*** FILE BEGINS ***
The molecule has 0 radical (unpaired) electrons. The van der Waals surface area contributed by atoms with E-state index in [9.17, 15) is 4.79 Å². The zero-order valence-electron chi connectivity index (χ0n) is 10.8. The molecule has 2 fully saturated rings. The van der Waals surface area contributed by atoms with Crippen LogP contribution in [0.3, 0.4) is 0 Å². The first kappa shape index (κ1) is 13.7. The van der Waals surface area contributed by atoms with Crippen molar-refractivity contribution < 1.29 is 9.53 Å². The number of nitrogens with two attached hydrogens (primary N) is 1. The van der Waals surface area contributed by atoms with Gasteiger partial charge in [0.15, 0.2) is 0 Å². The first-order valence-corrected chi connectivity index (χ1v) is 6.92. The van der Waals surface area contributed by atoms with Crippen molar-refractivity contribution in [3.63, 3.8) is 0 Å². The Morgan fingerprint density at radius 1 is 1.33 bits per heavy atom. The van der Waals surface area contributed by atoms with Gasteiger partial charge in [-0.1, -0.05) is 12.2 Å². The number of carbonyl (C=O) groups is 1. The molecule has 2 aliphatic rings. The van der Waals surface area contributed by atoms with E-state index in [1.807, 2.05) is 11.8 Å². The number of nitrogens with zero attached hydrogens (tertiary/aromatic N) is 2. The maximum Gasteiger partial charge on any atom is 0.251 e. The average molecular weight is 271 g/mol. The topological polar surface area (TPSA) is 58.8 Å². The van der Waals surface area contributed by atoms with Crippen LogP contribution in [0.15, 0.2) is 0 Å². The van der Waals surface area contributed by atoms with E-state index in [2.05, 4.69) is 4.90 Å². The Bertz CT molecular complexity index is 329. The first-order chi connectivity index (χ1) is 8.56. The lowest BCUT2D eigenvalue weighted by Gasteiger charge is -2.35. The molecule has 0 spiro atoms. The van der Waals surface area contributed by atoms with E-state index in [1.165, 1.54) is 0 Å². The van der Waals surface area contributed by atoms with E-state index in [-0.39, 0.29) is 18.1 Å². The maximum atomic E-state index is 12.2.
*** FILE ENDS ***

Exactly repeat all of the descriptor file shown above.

The molecule has 0 radical (unpaired) electrons. The van der Waals surface area contributed by atoms with E-state index in [9.17, 15) is 4.79 Å². The zero-order valence-electron chi connectivity index (χ0n) is 10.8. The molecule has 2 fully saturated rings. The van der Waals surface area contributed by atoms with Crippen LogP contribution in [0.3, 0.4) is 0 Å². The first kappa shape index (κ1) is 13.7. The van der Waals surface area contributed by atoms with Crippen molar-refractivity contribution < 1.29 is 9.53 Å². The number of nitrogens with two attached hydrogens (primary N) is 1. The van der Waals surface area contributed by atoms with Gasteiger partial charge in [0.15, 0.2) is 0 Å². The first-order valence-corrected chi connectivity index (χ1v) is 6.92. The van der Waals surface area contributed by atoms with Crippen molar-refractivity contribution in [3.63, 3.8) is 0 Å². The Morgan fingerprint density at radius 1 is 1.33 bits per heavy atom. The van der Waals surface area contributed by atoms with Gasteiger partial charge in [-0.1, -0.05) is 12.2 Å². The number of carbonyl (C=O) groups is 1. The molecule has 2 aliphatic rings. The van der Waals surface area contributed by atoms with E-state index in [1.807, 2.05) is 11.8 Å². The number of nitrogens with zero attached hydrogens (tertiary/aromatic N) is 2. The maximum Gasteiger partial charge on any atom is 0.251 e. The average molecular weight is 271 g/mol. The topological polar surface area (TPSA) is 58.8 Å². The van der Waals surface area contributed by atoms with Crippen LogP contribution in [0.15, 0.2) is 0 Å². The van der Waals surface area contributed by atoms with E-state index in [2.05, 4.69) is 4.90 Å². The Bertz CT molecular complexity index is 329. The first-order chi connectivity index (χ1) is 8.56. The lowest BCUT2D eigenvalue weighted by Gasteiger charge is -2.35. The molecule has 0 spiro atoms. The van der Waals surface area contributed by atoms with E-state index in [1.165, 1.54) is 0 Å². The van der Waals surface area contributed by atoms with E-state index in [-0.39, 0.29) is 18.1 Å². The maximum atomic E-state index is 12.2.